JULY 2023 | Volume 229
In Memphis, Tennessee, Christmas lights adorn the exterior of the iconic Sun Records studios. Inside, dim lighting casts a colorful glow upon legendary record producer Sam Phillips, who waits eagerly to share the story of what happened on December 4, 1956.Million Dollar Quartet transports the audience to the day that birthed the famous impromptu jam session featuring rock and roll legends Carl Perkins, Elvis Presley, Jerry Lee Lewis, and Johnny Cash.
The show opens with an energetic rendition of "Blue Suede Shoes," offering a taste of the impressive musical chops and convincing characterizations to come. Then, guided by the suit-clad and cowlicked Phillips (a keen Jay Clift), we jump back in time to the beginning of the fateful day. A self-assured 21-year-old Jerry Lee Lewis comes in to audition for Phillips. Impressing with his extraordinary piano skills, he joins Carl Perkins' recording session. Johnny Cash and Elvis, accompanied by Elvis' new girlfriend Dyanne, drop by the studio with their own agendas.The purpose of their visitsis quickly overshadowed by themusical numbers that ensue.
The jukebox musical, which first premiered on Broadway in 2010, captures the essence of a specific historical moment. Set during a transformative time for society and the individual players, the story unfolds during rock 'n' roll's controversial rise to mainstream. Tracing back their roots at Sun Records, the musical presents the stars at pivotal moments in their careers.
As the stage periodically darkens, each musician takes the spotlight while time jumps back. Phillips, in his Southern drawl, narrates their meetings, highlighting his pivotal role in shaping their unique sound. Perkins’ exceptional guitar skills always shone, but Phillips urged him to emphasize the bluesy rhythms he picked up from Black neighbours and fellow sharecroppers growing up in Tennessee. The show’s flashbacks, seen through Phillips’ perspective, provide privileged access to each musician’s beginnings. They also incorporate brief but poignant acknowledgements of the influence of Black singers and songwriters, credited in more than half the musical's songs.
Still, the extensive song selection limits the exploration of complex themes.There is a moment, however, when story, music, and cultural significance beautifully intertwine under Bobby Garcia’s thoughtful direction. After sharing childhood stories filled with poverty and hardship, the foursome (along with Dyanne) huddle together to deliver a touching rendition of the melancholic "Peace in the Valley."
The cast pays tribute to the musicians with confident live instrumentation and enjoyable renditions of classic hits like "Great Balls of Fire," "Matchbox," and "Folsom Prison Blues."
Stephen Thakkar's Elvis embodies the singer's demure nature until the music takes over. During "Hound Dog,"he becomes possessed by the singer's renowned thrusts, gyrations, and flirty interactions. Mateo Chavez Lewis’ Jerry Lee elicits the most laughter from the audience, exuding a wildly energetic presence that occasionally irritates the other musicians. With a talent to match his pomposity, Chavez Lewis captures the musician's Amadeus-like eccentricity and manic piano-playing style. Felix Leblanc’s Perkins has a more subdued demeanor but stands out with lively facial expressions. Leblanc skillfully portrays Perkins’ charming cockiness, complete with winks, eyebrow wiggles, and effortless guitar tricks. Tanner Zerreffectively contrasts the coltish stars with his grounded portrayal of the imposing "man in black." During a standout performance of "I Walk the Line," Zerr captures Cash's distinctive low growl, eliciting more than a few cheers from the audience.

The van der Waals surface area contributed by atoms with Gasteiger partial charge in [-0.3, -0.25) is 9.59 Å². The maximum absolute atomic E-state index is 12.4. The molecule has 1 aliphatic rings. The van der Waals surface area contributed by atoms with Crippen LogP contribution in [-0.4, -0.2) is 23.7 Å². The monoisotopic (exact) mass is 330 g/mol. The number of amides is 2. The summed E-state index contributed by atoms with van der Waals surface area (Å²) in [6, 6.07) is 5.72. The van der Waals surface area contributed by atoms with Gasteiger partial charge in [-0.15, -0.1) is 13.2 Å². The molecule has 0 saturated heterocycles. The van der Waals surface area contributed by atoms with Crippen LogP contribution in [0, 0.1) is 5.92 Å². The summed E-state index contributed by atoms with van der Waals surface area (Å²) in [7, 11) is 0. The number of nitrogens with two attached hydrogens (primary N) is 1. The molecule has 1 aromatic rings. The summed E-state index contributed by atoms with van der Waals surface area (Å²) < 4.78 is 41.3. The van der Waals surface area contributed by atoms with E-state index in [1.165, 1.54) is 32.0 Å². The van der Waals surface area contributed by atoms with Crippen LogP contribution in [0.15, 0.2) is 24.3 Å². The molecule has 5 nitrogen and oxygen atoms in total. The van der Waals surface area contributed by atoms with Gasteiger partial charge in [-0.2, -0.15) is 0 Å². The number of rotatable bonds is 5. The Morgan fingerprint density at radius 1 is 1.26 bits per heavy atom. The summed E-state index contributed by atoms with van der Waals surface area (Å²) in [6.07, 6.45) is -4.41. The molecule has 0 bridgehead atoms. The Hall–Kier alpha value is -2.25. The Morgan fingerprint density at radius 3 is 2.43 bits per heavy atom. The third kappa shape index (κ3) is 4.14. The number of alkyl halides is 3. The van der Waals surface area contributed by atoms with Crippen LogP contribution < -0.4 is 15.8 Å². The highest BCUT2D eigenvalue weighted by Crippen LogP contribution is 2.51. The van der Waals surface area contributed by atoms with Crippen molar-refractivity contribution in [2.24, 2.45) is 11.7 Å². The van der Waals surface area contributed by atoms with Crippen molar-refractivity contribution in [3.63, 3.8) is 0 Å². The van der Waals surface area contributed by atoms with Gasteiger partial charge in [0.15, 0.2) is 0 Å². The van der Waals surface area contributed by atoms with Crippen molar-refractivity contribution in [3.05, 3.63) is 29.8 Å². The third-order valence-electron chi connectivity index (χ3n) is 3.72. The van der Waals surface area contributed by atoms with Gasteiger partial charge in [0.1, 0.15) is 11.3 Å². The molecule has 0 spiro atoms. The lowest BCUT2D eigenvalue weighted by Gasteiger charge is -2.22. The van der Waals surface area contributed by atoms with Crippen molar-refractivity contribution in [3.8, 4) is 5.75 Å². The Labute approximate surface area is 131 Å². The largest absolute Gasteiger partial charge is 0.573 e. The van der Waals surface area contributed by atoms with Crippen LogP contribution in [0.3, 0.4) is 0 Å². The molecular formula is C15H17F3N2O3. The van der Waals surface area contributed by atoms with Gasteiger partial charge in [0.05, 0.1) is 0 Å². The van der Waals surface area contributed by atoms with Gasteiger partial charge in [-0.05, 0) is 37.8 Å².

Nicol Spinola's choreography strikes a good balance, capturing the recording studio’s impromptu informality while paying crowd-pleasing homage to each musician's stagecraft.
John Bews, playing standing bass as Carl Perkins’ brother Jay, and Nick Fontaine on drums as W.S. "Fluke" Holland, contribute vital backing instrumentation. Their seasoned skills and seamless transitions between songs sell the overall musical experience.Special mention must be made of Emma Pedersen in the role of the talented but unknown Dyanne. She captivates with seductive and vocally impressive renditions of "Fever" and "I Hear You Knockin'."
Joel Grinke’svideo design brings added visual interest to Patrick Rizzotti’s clever set. With the help of a camera rig, a live video feed zeroes in on all the finger picking, string strumming, and key pounding, projecting black and white images on the paneled walls of the recording studio.
Part of the appeal of Million Dollar Quartet lies in the audience's awareness of the incredible success awaiting its four central figures. It's exciting to see the musical pioneers at the beginning of their journeys, before their places in history were solidified. Equally enjoyable is this production’s collective raw energy, making the dramatized jam session believable as a spontaneous, fun-filled moment in history whenthe peerless American artists came together to enjoy themselves and impress one another.Reviewed by Angie Rico
get in touch with vancouverplays:
Vancouver's arts and culture website providing theatre news, previews and reviews